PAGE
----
As it got closer to the time for us to enjoy a Hangi dinner, a ceremonial war dance was performed by the Maori people. The women danced with rope as the men handled swords. It was interesting to me how many facial expressions the Maori people use during the war dance. The men would end with sticking their tongue out in an aggressive way, which I feel is used to intimidate others and show their power. The Hangi dinner was prepared underground and witnessing them take it out was incredible. Who would ever think they’d be eating food prepared underground! This experience is one I will never forget as it gave me a better understanding of the original settlers of New Zealand, the Maori people.

Maori Wooden Carved Sculpture
Geyser in the Maori Village shooting up steam and water
Hangi food being taken out from underground
Celebratory War Dance by the Maori Village People

New Zealand: Waitomo Glowworm Caves

Submitted by Christina Le Febvre on the 2020 winter session program in New Zealand sponsored by the Department of Civil and Environmental Engineering…

I learned something particularly interesting this past weekend. We visited the Waitomo Glowworm Caves and did an activity called black water rafting through the caves. After being fitted with wet suits, our group of 12, including Professor Chajes, loaded into a van. The van took us to a spot where we practiced falling into the water backwards while sitting in inner tubes. We then loaded back into the van and were driven to the entrance of the caves. Our guides gave us three choices for entering the caves: option A, option B, and the mystery option. Naturally, we chose the mystery option and afterwards we were told that was the only actual viable option. Then, we proceeded into the caves.

When in the caves, we saw hundreds of hundred-year-old stalactites that we spent a lot of time ducking under and around while navigating through. We also floated around in our inner tubes through narrow caves and caverns. The most memorable part was when we created a human centipede in the water – attaching ourselves to one another in a long line – in order to be led by our guides through the water without our headlamps on. The reason our headlamps were off was to show us the ceiling covered in thousands of glowworms looking like stars in the night sky. It was breathtaking.

The thing that I learned that was particularly interesting was that the “glowworms” are not actually glowing worms. Rather, they are glowing carnivorous maggots. Calling them glowworms is just a marketing strategy because who would want to sign up to see glowing carnivorous maggots?

New Zealand: Life Lessons Learned

Submitted by Alina Roell on the 2020 winter session program in New Zealand sponsored by the Department of Animal and Food Sciences…

Kia Ora,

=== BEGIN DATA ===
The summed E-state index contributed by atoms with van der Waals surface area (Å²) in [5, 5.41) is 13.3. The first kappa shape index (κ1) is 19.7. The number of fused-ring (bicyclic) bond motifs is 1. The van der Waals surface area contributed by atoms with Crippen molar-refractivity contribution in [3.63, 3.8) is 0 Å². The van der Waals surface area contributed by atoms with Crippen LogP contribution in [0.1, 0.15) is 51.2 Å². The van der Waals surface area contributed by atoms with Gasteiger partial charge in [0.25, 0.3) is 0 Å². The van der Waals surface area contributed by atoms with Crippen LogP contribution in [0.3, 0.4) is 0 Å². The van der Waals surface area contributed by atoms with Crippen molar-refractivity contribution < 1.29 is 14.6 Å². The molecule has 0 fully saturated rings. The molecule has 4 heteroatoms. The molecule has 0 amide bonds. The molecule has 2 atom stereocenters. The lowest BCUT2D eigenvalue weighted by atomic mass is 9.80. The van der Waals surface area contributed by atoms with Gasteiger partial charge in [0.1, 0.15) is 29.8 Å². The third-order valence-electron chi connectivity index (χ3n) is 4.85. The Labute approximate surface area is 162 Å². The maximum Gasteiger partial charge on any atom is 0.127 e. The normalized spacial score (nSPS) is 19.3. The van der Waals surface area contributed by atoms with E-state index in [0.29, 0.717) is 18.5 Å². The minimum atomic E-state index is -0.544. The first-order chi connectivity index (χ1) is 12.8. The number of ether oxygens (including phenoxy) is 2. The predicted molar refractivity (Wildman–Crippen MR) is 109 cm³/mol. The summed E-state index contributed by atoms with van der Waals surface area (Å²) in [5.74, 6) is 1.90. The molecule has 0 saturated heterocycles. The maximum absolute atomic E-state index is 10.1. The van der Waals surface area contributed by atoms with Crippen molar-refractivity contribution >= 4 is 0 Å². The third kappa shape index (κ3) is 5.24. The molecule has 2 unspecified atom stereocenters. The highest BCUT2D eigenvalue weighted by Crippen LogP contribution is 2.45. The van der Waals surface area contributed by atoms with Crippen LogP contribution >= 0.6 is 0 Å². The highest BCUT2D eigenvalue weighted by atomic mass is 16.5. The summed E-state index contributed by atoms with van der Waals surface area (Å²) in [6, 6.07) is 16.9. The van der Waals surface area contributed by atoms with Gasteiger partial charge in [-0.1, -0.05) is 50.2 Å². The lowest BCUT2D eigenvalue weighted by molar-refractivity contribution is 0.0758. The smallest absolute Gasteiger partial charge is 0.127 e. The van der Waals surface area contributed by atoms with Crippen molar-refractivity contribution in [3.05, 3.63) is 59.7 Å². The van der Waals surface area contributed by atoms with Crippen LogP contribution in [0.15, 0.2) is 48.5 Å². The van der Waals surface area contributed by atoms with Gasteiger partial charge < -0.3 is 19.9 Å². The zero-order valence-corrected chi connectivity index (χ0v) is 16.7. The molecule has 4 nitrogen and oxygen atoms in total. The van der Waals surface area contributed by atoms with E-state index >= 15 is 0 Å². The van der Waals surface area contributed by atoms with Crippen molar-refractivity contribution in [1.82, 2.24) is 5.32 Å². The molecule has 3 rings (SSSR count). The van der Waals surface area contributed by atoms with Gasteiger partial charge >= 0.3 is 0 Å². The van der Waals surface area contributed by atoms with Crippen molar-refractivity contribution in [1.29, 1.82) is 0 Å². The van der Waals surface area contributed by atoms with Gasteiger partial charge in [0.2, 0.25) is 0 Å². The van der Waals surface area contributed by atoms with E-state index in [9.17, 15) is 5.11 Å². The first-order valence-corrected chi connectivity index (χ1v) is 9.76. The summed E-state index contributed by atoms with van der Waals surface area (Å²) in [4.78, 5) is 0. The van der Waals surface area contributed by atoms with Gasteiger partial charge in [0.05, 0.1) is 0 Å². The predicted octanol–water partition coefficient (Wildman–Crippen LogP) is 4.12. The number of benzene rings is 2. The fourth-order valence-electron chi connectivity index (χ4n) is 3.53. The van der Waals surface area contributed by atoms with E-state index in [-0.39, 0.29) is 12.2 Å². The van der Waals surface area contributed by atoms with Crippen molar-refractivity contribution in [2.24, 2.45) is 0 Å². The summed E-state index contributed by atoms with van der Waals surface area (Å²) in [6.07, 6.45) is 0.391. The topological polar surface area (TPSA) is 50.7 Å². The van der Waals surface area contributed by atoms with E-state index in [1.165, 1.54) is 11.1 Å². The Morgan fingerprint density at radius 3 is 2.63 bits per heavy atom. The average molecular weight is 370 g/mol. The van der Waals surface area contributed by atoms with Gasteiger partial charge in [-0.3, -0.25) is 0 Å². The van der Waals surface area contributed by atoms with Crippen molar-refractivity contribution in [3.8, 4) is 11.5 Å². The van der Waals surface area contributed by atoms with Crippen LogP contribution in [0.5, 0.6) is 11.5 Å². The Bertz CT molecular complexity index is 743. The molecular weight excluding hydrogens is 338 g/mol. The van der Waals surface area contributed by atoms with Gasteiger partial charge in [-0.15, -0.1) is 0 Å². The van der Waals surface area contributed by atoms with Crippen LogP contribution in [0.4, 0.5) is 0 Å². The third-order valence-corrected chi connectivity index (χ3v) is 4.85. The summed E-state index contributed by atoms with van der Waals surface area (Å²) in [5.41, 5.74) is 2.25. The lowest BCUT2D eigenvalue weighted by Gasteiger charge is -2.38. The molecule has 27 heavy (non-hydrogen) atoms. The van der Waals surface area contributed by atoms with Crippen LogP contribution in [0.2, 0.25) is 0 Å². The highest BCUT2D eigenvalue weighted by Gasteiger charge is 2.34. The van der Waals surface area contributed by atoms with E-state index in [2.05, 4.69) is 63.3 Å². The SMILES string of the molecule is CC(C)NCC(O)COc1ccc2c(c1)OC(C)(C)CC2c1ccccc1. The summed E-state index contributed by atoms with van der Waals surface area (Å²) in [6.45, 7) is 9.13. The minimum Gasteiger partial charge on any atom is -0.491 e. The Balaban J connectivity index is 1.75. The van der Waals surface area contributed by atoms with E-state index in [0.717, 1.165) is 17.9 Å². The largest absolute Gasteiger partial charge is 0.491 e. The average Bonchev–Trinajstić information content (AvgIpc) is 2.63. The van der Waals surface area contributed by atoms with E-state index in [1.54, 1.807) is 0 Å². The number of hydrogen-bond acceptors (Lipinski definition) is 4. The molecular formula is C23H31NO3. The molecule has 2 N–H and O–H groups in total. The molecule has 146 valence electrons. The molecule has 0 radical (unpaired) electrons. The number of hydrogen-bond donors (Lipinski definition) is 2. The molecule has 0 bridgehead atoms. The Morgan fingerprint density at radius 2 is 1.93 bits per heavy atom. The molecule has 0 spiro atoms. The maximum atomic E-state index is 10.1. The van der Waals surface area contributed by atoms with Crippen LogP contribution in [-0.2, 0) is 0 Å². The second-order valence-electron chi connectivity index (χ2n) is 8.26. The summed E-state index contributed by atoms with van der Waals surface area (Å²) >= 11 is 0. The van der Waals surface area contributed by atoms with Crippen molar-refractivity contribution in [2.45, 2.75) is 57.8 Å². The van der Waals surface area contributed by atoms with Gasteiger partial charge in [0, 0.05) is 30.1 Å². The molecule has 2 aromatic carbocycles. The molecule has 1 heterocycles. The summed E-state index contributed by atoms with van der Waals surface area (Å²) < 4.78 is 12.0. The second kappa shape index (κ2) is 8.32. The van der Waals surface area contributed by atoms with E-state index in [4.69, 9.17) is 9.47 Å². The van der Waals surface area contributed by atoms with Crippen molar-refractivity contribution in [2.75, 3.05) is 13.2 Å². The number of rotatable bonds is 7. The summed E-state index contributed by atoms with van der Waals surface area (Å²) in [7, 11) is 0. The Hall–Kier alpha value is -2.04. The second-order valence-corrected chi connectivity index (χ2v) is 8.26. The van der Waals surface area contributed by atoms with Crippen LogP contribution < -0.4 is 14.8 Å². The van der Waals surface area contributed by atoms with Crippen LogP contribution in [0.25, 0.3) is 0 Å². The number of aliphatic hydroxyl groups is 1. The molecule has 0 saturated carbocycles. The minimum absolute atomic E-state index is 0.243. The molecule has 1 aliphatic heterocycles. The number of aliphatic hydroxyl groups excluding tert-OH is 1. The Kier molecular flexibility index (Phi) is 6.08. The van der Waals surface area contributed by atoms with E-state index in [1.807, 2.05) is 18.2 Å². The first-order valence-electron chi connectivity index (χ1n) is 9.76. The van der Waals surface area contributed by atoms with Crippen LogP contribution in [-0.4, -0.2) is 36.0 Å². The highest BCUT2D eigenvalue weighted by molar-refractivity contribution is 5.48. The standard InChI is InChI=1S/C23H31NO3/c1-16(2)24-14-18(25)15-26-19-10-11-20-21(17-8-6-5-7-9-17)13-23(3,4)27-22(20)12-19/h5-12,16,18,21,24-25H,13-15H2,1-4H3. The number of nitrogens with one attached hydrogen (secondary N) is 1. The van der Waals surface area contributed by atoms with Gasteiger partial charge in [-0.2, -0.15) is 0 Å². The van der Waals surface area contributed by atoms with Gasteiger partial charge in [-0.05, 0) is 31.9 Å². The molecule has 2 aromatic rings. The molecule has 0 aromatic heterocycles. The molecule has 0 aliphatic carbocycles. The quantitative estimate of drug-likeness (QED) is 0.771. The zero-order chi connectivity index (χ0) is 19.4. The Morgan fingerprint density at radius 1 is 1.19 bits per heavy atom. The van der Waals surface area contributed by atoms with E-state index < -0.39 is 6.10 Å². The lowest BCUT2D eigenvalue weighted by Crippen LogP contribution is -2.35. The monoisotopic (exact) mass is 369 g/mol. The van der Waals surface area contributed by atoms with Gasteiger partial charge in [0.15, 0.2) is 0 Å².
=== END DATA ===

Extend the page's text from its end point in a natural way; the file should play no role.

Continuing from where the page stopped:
My name is Alina Roell and I am on the New Zealand 2020 ANFS Study Abroad trip. This is my final blog and I thought I should give my overall thoughts on the program and the life lessons I’ve learned. Enjoy!

I went into this program with a decent travel background, including places inside and outside of the country. I love getting to experience new places and cultures and learning about their history and current events. Even though New Zealand is not radically different from America like some of the other countries I’ve been to, this is the most I’ve ever been immersed in a different culture. By the end of this program, I felt like a true kiwi, like this was my home.

What surprised me the most about this study abroad experience was what I learned about myself. I have always been an independent person, but not to the extent of traveling by myself to a new country for an entire month. An important quote that I have kept in mind while I’m here is that I don’t need anybody to rely on, except myself. Although I did make a lot of new friends that I will always share a special connection with, being away from some of the people I care about most made me realize that I will be okay on my own. Being able to plan my own trips and figure out how to take public transportation and navigating new towns and cities in a new country has completely transformed my outlook on life.

New Zealand has not only provided me with a new perspective on my own life, but it has also given me insight into one of the most impressive aspects of this country. The agriculture industry here is incredibly efficient, sustainable, and profitable and I feel so lucky that I had the opportunity to meet and learn from some of the most reputable farmers in the country. New Zealand farmers have so many practices to ensure that the air, water, soil, and community is happy and healthy, but what I found to be most fascinating was that all farmers with livestock raised them almost solely on pasture all year round, with minimal maintenance and shelter. The effect this had on the land was incredible to witness because there was none. Seeing all these sheep and cows on thousands of acres of open, hilly land, with nothing industrial in sight except for a little wire fence was like nothing I had ever seen before in America.

One farmer that really left a lasting impact on me was Scott McFadden, and it was because of something he said. It was along the lines of “I know I’ll never be the best farmer or have the best, biggest farm out there, but I’m doing whatever I can to better my land, my community, and myself and that is enough for me.” This stuck with me because it is something that I constantly have to remind myself of in my own life. I often find myself comparing others’ achievements and work to my own, only resulting in more stress for me. But you do not have to be the best to make an impact in the world, and no matter how small that impact is, it is important to someone.